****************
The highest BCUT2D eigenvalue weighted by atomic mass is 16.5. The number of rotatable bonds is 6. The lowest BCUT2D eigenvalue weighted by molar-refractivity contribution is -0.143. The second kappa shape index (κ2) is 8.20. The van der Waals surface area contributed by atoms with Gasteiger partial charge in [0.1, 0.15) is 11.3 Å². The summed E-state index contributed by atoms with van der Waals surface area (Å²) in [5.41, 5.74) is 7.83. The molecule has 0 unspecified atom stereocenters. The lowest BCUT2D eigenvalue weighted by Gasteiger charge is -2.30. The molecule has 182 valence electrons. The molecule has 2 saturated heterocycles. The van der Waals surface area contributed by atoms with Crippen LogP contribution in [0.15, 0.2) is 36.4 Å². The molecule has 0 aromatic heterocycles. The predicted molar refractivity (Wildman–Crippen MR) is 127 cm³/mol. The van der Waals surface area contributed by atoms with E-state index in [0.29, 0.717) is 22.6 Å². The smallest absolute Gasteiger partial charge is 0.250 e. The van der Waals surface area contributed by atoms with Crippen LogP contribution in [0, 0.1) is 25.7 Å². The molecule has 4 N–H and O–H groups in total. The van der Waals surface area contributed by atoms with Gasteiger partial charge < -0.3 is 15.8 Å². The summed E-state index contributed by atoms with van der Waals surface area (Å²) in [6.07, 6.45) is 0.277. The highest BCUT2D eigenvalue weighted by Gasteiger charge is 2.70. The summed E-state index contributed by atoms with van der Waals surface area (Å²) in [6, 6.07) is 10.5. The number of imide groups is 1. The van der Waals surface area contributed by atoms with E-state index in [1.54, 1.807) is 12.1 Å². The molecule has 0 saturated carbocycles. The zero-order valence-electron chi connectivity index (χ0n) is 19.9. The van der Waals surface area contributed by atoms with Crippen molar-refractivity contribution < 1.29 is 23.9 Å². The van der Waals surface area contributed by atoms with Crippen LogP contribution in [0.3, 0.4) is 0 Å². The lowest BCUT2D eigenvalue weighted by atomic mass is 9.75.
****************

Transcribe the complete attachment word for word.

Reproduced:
The highest BCUT2D eigenvalue weighted by atomic mass is 16.5. The number of rotatable bonds is 6. The lowest BCUT2D eigenvalue weighted by molar-refractivity contribution is -0.143. The second kappa shape index (κ2) is 8.20. The van der Waals surface area contributed by atoms with Gasteiger partial charge in [0.1, 0.15) is 11.3 Å². The summed E-state index contributed by atoms with van der Waals surface area (Å²) in [5.41, 5.74) is 7.83. The molecule has 0 unspecified atom stereocenters. The lowest BCUT2D eigenvalue weighted by Gasteiger charge is -2.30. The molecule has 182 valence electrons. The molecule has 2 saturated heterocycles. The van der Waals surface area contributed by atoms with Crippen LogP contribution in [0.15, 0.2) is 36.4 Å². The molecule has 0 aromatic heterocycles. The predicted molar refractivity (Wildman–Crippen MR) is 127 cm³/mol. The van der Waals surface area contributed by atoms with E-state index in [0.29, 0.717) is 22.6 Å². The smallest absolute Gasteiger partial charge is 0.250 e. The van der Waals surface area contributed by atoms with Crippen LogP contribution in [0, 0.1) is 25.7 Å². The molecule has 4 N–H and O–H groups in total. The van der Waals surface area contributed by atoms with Gasteiger partial charge < -0.3 is 15.8 Å². The summed E-state index contributed by atoms with van der Waals surface area (Å²) in [6.07, 6.45) is 0.277. The highest BCUT2D eigenvalue weighted by Gasteiger charge is 2.70. The summed E-state index contributed by atoms with van der Waals surface area (Å²) in [6, 6.07) is 10.5. The number of imide groups is 1. The van der Waals surface area contributed by atoms with E-state index in [1.54, 1.807) is 12.1 Å². The molecule has 0 saturated carbocycles. The zero-order valence-electron chi connectivity index (χ0n) is 19.9. The van der Waals surface area contributed by atoms with Crippen molar-refractivity contribution < 1.29 is 23.9 Å². The van der Waals surface area contributed by atoms with Crippen LogP contribution in [0.3, 0.4) is 0 Å². The lowest BCUT2D eigenvalue weighted by atomic mass is 9.75.